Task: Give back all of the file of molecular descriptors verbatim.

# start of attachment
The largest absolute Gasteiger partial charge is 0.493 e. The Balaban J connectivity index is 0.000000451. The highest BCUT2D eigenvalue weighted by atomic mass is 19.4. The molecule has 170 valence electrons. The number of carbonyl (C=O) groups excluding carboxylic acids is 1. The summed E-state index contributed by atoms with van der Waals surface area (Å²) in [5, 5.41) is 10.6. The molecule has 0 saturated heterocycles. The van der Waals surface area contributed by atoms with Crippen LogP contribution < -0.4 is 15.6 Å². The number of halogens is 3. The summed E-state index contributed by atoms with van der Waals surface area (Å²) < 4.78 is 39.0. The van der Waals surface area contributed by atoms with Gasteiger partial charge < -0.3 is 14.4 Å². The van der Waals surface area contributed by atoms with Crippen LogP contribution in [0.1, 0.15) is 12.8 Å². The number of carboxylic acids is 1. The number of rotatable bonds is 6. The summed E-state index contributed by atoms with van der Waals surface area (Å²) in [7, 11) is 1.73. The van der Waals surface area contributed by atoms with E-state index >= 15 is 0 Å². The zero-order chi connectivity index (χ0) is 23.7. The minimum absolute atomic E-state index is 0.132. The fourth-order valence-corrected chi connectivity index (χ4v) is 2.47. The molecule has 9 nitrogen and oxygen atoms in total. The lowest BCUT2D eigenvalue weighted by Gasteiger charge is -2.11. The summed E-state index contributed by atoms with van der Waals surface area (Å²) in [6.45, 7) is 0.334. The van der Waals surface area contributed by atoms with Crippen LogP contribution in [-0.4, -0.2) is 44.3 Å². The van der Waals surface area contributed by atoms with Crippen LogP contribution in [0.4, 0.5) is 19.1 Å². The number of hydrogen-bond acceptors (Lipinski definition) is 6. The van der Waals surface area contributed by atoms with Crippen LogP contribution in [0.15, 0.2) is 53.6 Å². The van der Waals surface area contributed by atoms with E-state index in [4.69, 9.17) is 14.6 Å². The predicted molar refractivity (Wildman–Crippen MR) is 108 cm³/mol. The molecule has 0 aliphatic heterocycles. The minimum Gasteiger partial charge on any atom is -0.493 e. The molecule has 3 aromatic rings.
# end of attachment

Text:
The largest absolute Gasteiger partial charge is 0.493 e. The Balaban J connectivity index is 0.000000451. The highest BCUT2D eigenvalue weighted by atomic mass is 19.4. The molecule has 170 valence electrons. The number of carbonyl (C=O) groups excluding carboxylic acids is 1. The summed E-state index contributed by atoms with van der Waals surface area (Å²) in [5, 5.41) is 10.6. The molecule has 0 saturated heterocycles. The van der Waals surface area contributed by atoms with Crippen LogP contribution < -0.4 is 15.6 Å². The number of halogens is 3. The summed E-state index contributed by atoms with van der Waals surface area (Å²) < 4.78 is 39.0. The van der Waals surface area contributed by atoms with Gasteiger partial charge < -0.3 is 14.4 Å². The van der Waals surface area contributed by atoms with Crippen LogP contribution in [0.1, 0.15) is 12.8 Å². The number of carboxylic acids is 1. The number of rotatable bonds is 6. The summed E-state index contributed by atoms with van der Waals surface area (Å²) in [7, 11) is 1.73. The van der Waals surface area contributed by atoms with E-state index >= 15 is 0 Å². The zero-order chi connectivity index (χ0) is 23.7. The minimum absolute atomic E-state index is 0.132. The fourth-order valence-corrected chi connectivity index (χ4v) is 2.47. The molecule has 9 nitrogen and oxygen atoms in total. The lowest BCUT2D eigenvalue weighted by Gasteiger charge is -2.11. The summed E-state index contributed by atoms with van der Waals surface area (Å²) in [6.45, 7) is 0.334. The van der Waals surface area contributed by atoms with Crippen LogP contribution in [-0.4, -0.2) is 44.3 Å². The van der Waals surface area contributed by atoms with Crippen LogP contribution in [0.4, 0.5) is 19.1 Å². The number of hydrogen-bond acceptors (Lipinski definition) is 6. The van der Waals surface area contributed by atoms with Crippen LogP contribution in [0.15, 0.2) is 53.6 Å². The van der Waals surface area contributed by atoms with E-state index in [4.69, 9.17) is 14.6 Å². The predicted molar refractivity (Wildman–Crippen MR) is 108 cm³/mol. The molecule has 0 aliphatic heterocycles. The minimum Gasteiger partial charge on any atom is -0.493 e. The molecule has 3 aromatic rings.